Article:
So I ask all of you, everyone in the ecology movement, to please be careful about the population problem. This is a hot issue; a very hot issue. Don’t kid yourselves about the objectives of many of those who talk of population control. I went through the 1930s. We paid the price of sixty million lives back then as the result of a racist, imperialist war and mass extermination policy. This sort of thing is not radical ecology. We have to explore this matter carefully and respect the very reasonable fears of women and people of color who have been victimized by population control programs in the past.
It is clear that Jewish concerns were what motivated Bookchin to subvert the founding ideology of Earth First! and replace it with one he considered more benign. Regardless of what one may think about some of the more outlandish proposals made by deep ecologists, it is important to appreciate why the philosophy of social ecology was promoted: Holocaust anxiety.
Eventually the social ecologists succeeded in casting deep ecology out of Earth First! and making social ecology their guiding principle. Earth First! still engages in tree sits and other forms of direct action, as it did in its early days, but its leadership is careful to police what is said on “socially sensitive” topics.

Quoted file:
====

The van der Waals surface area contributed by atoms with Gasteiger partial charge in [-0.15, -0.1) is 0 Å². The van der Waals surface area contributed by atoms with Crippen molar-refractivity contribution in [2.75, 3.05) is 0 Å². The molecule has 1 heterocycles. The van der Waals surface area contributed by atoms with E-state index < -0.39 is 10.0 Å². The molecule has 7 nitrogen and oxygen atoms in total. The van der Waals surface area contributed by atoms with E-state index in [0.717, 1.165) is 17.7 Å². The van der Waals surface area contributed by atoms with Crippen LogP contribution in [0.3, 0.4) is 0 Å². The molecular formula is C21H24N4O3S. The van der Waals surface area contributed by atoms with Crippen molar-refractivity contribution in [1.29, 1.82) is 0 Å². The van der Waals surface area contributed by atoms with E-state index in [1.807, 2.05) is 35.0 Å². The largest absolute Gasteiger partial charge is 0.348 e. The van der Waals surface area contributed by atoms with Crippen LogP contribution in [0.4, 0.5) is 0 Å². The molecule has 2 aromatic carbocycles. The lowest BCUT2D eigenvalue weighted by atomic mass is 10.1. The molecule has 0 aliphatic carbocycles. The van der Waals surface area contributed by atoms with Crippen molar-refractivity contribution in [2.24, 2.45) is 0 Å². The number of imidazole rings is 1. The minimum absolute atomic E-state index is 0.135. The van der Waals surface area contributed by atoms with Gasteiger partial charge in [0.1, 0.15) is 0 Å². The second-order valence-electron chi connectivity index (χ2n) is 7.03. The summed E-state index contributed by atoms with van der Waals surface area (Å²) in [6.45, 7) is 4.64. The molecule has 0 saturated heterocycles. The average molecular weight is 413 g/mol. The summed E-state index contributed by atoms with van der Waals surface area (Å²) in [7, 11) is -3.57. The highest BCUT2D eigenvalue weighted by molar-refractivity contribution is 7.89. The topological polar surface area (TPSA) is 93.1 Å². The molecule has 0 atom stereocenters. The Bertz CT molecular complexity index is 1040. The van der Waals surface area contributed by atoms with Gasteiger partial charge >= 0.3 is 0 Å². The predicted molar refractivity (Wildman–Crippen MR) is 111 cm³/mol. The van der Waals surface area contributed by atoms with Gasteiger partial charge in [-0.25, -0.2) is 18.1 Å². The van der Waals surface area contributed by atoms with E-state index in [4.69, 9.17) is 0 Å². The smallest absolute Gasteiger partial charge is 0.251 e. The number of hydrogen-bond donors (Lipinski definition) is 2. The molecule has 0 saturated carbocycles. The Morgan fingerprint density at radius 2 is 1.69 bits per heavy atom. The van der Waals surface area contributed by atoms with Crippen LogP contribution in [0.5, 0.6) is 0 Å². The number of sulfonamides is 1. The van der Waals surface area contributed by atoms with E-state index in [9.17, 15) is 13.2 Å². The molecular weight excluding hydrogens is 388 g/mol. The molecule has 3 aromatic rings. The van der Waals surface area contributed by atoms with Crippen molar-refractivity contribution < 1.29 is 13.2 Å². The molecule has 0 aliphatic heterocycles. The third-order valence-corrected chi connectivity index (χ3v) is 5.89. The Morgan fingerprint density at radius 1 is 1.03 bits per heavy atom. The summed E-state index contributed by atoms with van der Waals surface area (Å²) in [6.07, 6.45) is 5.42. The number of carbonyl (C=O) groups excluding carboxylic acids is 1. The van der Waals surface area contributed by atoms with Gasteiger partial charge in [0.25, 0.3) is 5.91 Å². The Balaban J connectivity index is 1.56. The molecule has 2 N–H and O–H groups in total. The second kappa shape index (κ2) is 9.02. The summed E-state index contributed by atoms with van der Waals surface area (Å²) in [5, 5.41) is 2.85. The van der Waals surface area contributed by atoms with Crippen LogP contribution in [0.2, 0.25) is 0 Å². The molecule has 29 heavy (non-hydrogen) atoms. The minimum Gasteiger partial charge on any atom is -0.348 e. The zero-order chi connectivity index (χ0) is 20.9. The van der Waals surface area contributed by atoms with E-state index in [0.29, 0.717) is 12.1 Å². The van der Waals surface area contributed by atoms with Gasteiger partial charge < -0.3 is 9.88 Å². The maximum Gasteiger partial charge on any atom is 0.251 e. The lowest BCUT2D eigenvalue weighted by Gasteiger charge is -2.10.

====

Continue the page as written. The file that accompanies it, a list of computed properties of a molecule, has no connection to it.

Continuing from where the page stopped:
David Foreman and other Earth First! founders drifted away, saying they no longer felt welcome. Later Bookchin lost interest and he too left the organization. Notwithstanding, the ethos of social ecology is dominant to this day.
Another strand of environmentalist philosophy is anarcho-primitivism. A major influence in this philosophy, if not its notional progenitor, was Fredy Perlman with his book Against His-Story, Against Leviathan! (1983). Perlman said that Western culture is a Leviathan, a culture that is inherently racist and sexist and evil. The Leviathan oppresses the world and is the source of all its problems.
Perlman’s solution is for people in the West to dismantle their industrial infrastructure, abandon their technology and live a primitive lifestyle. The Rainbow Family are adherents to this philosophy. Notable figures in the history of anarcho-primitivism include the Unabomber Ted Kaczynsi and John Zerzan. Due to the activities of the Unabomber and a few other radical environmentalists, something of a “green scare” arose in the late 1990s.
The Sierra Club is much better known than Earth First! and the primitivists. Considerably closer to the mainstream, the Sierra Club finds support among a segment of the American middle-class. In October 2004 the Los Angeles Times revealed that a wealthy Californian Jew, David Gelbaum, had been secretly financing the Sierra Club on condition that the organisation refrain from taking any stance against immigration. Gelbaum’s donations to the organisation exceed $100million and his influence on official Sierra Club policy can be traced back to 1994 or 1995. For a while Gelbaum also gave $20million annually to the ACLU, accounting for a quarter of its income.
Putting together all of the above, and in summary, we see a concerted effort to subvert the American environmental movement because it had the potential to conflict with Jewish ethnic interests. Various means were used, but all operated to achieve the same result – neutering environmentalism. Organisations concerned about the future of the natural world have been prevented from addressing the very source of the environmental crisis, human overpopulation.